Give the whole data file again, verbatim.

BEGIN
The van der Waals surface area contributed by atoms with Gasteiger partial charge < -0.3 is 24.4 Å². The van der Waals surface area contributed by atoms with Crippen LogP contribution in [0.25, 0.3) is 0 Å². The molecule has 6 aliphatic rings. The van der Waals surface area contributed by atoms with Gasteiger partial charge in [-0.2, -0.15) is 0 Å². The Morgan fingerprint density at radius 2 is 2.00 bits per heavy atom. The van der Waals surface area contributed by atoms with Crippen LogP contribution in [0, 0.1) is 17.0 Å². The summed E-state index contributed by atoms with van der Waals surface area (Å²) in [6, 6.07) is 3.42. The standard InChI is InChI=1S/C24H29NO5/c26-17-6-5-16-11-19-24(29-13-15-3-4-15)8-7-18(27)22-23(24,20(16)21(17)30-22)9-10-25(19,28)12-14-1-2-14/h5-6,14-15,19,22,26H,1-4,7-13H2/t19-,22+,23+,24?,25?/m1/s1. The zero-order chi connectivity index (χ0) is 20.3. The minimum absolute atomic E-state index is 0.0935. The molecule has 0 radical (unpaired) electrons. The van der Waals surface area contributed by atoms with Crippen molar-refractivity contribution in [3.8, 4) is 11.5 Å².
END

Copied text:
The van der Waals surface area contributed by atoms with Gasteiger partial charge < -0.3 is 24.4 Å². The van der Waals surface area contributed by atoms with Crippen LogP contribution in [0.25, 0.3) is 0 Å². The molecule has 6 aliphatic rings. The van der Waals surface area contributed by atoms with Gasteiger partial charge in [-0.2, -0.15) is 0 Å². The Morgan fingerprint density at radius 2 is 2.00 bits per heavy atom. The van der Waals surface area contributed by atoms with Crippen LogP contribution in [0, 0.1) is 17.0 Å². The summed E-state index contributed by atoms with van der Waals surface area (Å²) in [6, 6.07) is 3.42. The standard InChI is InChI=1S/C24H29NO5/c26-17-6-5-16-11-19-24(29-13-15-3-4-15)8-7-18(27)22-23(24,20(16)21(17)30-22)9-10-25(19,28)12-14-1-2-14/h5-6,14-15,19,22,26H,1-4,7-13H2/t19-,22+,23+,24?,25?/m1/s1. The zero-order chi connectivity index (χ0) is 20.3. The minimum absolute atomic E-state index is 0.0935. The molecule has 0 radical (unpaired) electrons. The van der Waals surface area contributed by atoms with Crippen molar-refractivity contribution in [3.8, 4) is 11.5 Å².